SINGAPORE (Sept 7): Over the hearing which took place at the Royal Commission of Inquiry (RCI) yesterday, Malaysia’s former second finance minister Tan Sri Nor Mohamed Yakcop, who served as adviser to Bank Negara Malaysia (BNM) from 1998 to 2000, admitted to having made the “mistake” of hedging 100% against currencies.

The hearing is part of ongoing investigations into BNM foreign exchange (forex) trading losses from 1988 to 1994, which is now estimated to stand at RM32.07 billion ($10.2 billion).

See: BNM forex scandal investigation reveals unreported RM31.5 bil in trading losses

An article published in The Edge Financial Daily today reports that Nor Mohamed admits to hedging “a large inflow of US dollars” in the late 1980s and early 1990s after receiving news of the money’s arrival two to three months earlier, in order to avoid buying Deutsche Mark at an expensive rate.

Recalling the losses to Malaysia incurred due to the Plaza Accord in 1985, which caused the yen to strengthen against the US dollar and hence led a significant portion of external borrowings to be denominated in yen, Nor Mohamed – who reported to former BNM governor Tan Sri Jaffar Hussein – said the hedging move was in support of Jaffar’s primary motive then, which was to “mitigate the downside impact of major changes in forex rates on Malaysia’s foreign currency assets and liabilities, and to preserve and conserve the value of what [BNM] had”.  

“If BNM did nothing, the inflows would have resulted in the Ringgit strengthening significantly from the BNM policy range of between 2.50 and 2.80 against the US dollar. That would have created major implications for the economy, particularly since it would have reduced the competitiveness of Malaysian export sector,” he explains.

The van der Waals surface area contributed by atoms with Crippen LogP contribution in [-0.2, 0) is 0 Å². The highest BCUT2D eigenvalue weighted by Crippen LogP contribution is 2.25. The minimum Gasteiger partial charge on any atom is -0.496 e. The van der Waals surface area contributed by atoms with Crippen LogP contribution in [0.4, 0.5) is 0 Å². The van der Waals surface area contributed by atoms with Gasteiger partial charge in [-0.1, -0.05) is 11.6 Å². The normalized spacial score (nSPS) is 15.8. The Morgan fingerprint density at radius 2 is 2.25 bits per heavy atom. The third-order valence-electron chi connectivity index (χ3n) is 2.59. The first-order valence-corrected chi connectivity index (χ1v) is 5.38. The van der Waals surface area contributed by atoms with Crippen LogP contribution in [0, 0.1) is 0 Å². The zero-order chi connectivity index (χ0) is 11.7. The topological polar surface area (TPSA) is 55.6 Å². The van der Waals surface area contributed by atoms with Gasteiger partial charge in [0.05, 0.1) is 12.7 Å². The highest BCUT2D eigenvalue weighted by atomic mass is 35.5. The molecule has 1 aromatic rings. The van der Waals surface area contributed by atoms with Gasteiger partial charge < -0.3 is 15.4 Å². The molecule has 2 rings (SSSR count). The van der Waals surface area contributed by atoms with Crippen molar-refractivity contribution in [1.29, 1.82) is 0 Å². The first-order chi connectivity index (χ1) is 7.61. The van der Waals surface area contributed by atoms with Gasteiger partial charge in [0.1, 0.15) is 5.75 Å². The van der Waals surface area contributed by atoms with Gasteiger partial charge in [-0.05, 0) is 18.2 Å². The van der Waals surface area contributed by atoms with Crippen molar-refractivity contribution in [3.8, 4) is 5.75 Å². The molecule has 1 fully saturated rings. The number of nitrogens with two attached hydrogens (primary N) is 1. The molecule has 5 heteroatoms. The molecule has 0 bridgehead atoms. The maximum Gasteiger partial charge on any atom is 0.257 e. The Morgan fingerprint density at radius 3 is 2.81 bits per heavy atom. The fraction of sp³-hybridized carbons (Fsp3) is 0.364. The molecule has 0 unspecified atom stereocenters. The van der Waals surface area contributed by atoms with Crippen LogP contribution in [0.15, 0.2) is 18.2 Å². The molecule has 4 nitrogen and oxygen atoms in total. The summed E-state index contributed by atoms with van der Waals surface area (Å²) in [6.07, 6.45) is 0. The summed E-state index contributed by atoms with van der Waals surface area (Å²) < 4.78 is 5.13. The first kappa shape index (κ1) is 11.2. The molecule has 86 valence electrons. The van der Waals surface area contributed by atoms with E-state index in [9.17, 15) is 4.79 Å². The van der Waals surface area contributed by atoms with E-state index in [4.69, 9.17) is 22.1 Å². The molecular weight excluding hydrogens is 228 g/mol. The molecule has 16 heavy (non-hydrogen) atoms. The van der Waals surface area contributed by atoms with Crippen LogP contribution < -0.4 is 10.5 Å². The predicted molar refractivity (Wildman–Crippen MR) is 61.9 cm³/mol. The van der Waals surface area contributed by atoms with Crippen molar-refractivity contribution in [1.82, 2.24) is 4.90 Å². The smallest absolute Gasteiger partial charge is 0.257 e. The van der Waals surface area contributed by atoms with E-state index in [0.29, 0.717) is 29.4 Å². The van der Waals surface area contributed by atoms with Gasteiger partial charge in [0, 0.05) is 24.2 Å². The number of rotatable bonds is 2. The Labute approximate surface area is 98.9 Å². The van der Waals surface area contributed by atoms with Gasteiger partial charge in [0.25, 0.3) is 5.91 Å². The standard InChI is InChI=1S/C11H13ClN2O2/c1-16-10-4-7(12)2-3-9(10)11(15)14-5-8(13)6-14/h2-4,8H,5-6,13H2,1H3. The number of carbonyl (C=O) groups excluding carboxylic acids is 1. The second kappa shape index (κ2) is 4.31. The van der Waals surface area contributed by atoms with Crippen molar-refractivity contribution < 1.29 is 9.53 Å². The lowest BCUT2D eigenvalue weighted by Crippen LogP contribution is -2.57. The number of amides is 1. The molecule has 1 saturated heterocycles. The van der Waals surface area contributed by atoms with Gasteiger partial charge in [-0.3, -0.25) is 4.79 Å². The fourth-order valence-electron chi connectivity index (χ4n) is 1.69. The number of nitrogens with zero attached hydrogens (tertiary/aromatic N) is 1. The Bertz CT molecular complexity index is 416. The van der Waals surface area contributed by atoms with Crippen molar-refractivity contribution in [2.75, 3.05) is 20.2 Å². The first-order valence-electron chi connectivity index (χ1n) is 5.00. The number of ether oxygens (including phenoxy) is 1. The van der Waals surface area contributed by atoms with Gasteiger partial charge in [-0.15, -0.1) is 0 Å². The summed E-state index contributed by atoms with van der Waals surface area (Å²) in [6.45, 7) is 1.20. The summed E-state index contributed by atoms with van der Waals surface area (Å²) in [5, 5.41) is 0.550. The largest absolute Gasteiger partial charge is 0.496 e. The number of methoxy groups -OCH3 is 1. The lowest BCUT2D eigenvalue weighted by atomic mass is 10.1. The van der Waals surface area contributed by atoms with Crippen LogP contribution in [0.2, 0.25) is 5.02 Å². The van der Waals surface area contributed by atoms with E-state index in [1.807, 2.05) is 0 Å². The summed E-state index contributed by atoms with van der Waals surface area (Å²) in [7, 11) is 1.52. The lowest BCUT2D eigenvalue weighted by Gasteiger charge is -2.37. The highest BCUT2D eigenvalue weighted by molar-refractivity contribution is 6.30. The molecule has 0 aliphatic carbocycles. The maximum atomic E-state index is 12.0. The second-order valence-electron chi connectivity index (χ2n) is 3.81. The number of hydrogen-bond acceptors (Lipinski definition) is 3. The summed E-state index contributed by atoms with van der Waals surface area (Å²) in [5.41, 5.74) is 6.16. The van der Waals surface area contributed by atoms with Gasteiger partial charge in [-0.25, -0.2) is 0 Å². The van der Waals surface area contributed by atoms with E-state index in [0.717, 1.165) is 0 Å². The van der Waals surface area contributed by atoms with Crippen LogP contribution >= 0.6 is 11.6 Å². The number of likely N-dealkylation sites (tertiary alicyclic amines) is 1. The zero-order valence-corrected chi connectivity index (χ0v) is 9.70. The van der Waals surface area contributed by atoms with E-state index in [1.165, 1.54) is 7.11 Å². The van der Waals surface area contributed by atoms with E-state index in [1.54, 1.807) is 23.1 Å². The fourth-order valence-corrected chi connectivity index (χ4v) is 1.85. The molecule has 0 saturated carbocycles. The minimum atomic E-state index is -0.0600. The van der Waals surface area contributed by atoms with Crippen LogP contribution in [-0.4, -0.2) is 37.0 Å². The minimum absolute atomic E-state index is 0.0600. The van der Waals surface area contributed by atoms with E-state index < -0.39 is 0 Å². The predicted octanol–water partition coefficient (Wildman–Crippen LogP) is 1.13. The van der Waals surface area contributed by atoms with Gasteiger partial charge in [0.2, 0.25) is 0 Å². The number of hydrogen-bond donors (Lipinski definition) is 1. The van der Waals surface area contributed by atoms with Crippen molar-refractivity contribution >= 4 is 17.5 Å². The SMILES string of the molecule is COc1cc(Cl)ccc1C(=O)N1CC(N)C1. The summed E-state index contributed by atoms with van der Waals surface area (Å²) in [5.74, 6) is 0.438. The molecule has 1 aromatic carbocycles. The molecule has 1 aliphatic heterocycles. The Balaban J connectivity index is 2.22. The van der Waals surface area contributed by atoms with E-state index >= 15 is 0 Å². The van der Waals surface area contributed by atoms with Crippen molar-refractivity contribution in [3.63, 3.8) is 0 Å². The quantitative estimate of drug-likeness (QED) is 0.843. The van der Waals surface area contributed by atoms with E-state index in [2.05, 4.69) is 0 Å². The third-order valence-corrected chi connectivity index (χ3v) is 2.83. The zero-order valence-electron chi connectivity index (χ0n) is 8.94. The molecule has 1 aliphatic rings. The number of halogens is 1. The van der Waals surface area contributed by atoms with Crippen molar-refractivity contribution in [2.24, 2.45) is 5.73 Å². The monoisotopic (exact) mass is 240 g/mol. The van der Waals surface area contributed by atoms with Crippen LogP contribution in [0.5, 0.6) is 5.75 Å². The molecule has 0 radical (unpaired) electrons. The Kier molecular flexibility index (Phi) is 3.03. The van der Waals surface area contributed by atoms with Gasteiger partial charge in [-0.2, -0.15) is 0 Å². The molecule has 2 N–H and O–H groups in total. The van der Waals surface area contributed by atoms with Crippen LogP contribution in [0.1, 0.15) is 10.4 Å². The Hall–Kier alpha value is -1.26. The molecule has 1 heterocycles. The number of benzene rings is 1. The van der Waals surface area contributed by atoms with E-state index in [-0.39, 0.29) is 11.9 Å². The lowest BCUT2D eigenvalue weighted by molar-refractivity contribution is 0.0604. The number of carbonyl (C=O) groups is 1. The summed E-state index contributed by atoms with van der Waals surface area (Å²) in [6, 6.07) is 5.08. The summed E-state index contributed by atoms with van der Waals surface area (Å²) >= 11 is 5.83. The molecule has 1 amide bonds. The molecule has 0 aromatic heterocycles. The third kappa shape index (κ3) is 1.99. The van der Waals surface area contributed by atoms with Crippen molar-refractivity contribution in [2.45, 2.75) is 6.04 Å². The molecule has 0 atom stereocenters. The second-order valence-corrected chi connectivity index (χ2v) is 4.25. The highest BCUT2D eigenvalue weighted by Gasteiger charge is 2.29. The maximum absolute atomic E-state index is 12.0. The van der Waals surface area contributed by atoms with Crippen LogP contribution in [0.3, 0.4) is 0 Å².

“Admittedly we misread the turn of the market. As staff of a central bank we naturally believed that the Bank of England would win in its fight against Soros. We had confidence in our fellow central banker and bought Pound Sterling. Unfortunately, the Bank of England lost.”

While Nor Mohamed admitted to being “clearly wrong” for hedging, he emphasises that it was part of his job responsibility as a manager.

The former second finance minister claims to have accepted his fair share of the accountability for the forex losses, and resigned from BNM as a result of the incident.

“At that time, it appeared to me to be a sad end to my 25 years of service to the nation, through Bank Negara Malaysia,” he said.

See: Tan Sri Nor's full written statement at RCI hearing